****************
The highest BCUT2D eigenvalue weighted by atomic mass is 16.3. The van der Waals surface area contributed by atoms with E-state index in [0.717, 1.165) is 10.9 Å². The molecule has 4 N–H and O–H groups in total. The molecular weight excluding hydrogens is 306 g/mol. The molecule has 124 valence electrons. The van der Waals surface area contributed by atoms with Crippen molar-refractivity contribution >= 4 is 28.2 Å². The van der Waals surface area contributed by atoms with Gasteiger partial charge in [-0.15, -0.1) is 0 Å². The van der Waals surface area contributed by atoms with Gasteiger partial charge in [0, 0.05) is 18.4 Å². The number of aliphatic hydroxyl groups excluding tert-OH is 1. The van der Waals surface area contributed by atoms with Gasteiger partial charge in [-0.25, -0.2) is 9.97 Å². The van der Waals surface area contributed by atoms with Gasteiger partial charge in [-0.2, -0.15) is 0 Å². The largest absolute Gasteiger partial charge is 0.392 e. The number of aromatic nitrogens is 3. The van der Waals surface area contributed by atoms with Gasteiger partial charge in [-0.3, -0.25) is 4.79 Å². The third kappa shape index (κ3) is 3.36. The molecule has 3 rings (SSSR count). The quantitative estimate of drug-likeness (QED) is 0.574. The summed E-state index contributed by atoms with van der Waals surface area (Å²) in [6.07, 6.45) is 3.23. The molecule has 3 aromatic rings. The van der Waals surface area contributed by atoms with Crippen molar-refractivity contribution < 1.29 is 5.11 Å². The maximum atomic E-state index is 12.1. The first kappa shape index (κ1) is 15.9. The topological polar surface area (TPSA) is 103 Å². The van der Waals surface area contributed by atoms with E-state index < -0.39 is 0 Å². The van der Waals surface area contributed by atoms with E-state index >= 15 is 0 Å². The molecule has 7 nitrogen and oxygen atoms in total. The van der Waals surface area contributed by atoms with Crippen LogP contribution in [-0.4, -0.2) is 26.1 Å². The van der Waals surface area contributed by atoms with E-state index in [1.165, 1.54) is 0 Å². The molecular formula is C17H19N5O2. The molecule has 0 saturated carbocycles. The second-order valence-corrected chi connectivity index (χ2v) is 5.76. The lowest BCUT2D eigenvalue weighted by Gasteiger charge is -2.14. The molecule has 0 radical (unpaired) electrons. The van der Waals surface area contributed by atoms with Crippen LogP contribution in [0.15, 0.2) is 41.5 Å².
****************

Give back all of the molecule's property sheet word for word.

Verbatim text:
The highest BCUT2D eigenvalue weighted by atomic mass is 16.3. The van der Waals surface area contributed by atoms with E-state index in [0.717, 1.165) is 10.9 Å². The molecule has 4 N–H and O–H groups in total. The molecular weight excluding hydrogens is 306 g/mol. The molecule has 124 valence electrons. The van der Waals surface area contributed by atoms with Crippen molar-refractivity contribution >= 4 is 28.2 Å². The van der Waals surface area contributed by atoms with Gasteiger partial charge in [-0.15, -0.1) is 0 Å². The van der Waals surface area contributed by atoms with Gasteiger partial charge in [0, 0.05) is 18.4 Å². The number of aliphatic hydroxyl groups excluding tert-OH is 1. The van der Waals surface area contributed by atoms with Gasteiger partial charge in [-0.25, -0.2) is 9.97 Å². The van der Waals surface area contributed by atoms with Gasteiger partial charge in [-0.2, -0.15) is 0 Å². The largest absolute Gasteiger partial charge is 0.392 e. The number of aromatic nitrogens is 3. The van der Waals surface area contributed by atoms with Gasteiger partial charge in [-0.3, -0.25) is 4.79 Å². The third kappa shape index (κ3) is 3.36. The molecule has 3 rings (SSSR count). The quantitative estimate of drug-likeness (QED) is 0.574. The summed E-state index contributed by atoms with van der Waals surface area (Å²) in [6.07, 6.45) is 3.23. The molecule has 3 aromatic rings. The van der Waals surface area contributed by atoms with Crippen molar-refractivity contribution < 1.29 is 5.11 Å². The maximum atomic E-state index is 12.1. The first kappa shape index (κ1) is 15.9. The topological polar surface area (TPSA) is 103 Å². The van der Waals surface area contributed by atoms with E-state index < -0.39 is 0 Å². The van der Waals surface area contributed by atoms with E-state index >= 15 is 0 Å². The molecule has 7 nitrogen and oxygen atoms in total. The van der Waals surface area contributed by atoms with Crippen LogP contribution in [-0.4, -0.2) is 26.1 Å². The van der Waals surface area contributed by atoms with E-state index in [1.165, 1.54) is 0 Å². The molecular formula is C17H19N5O2. The molecule has 0 saturated carbocycles. The second-order valence-corrected chi connectivity index (χ2v) is 5.76. The lowest BCUT2D eigenvalue weighted by Gasteiger charge is -2.14. The molecule has 0 radical (unpaired) electrons. The van der Waals surface area contributed by atoms with Crippen LogP contribution in [0.15, 0.2) is 41.5 Å².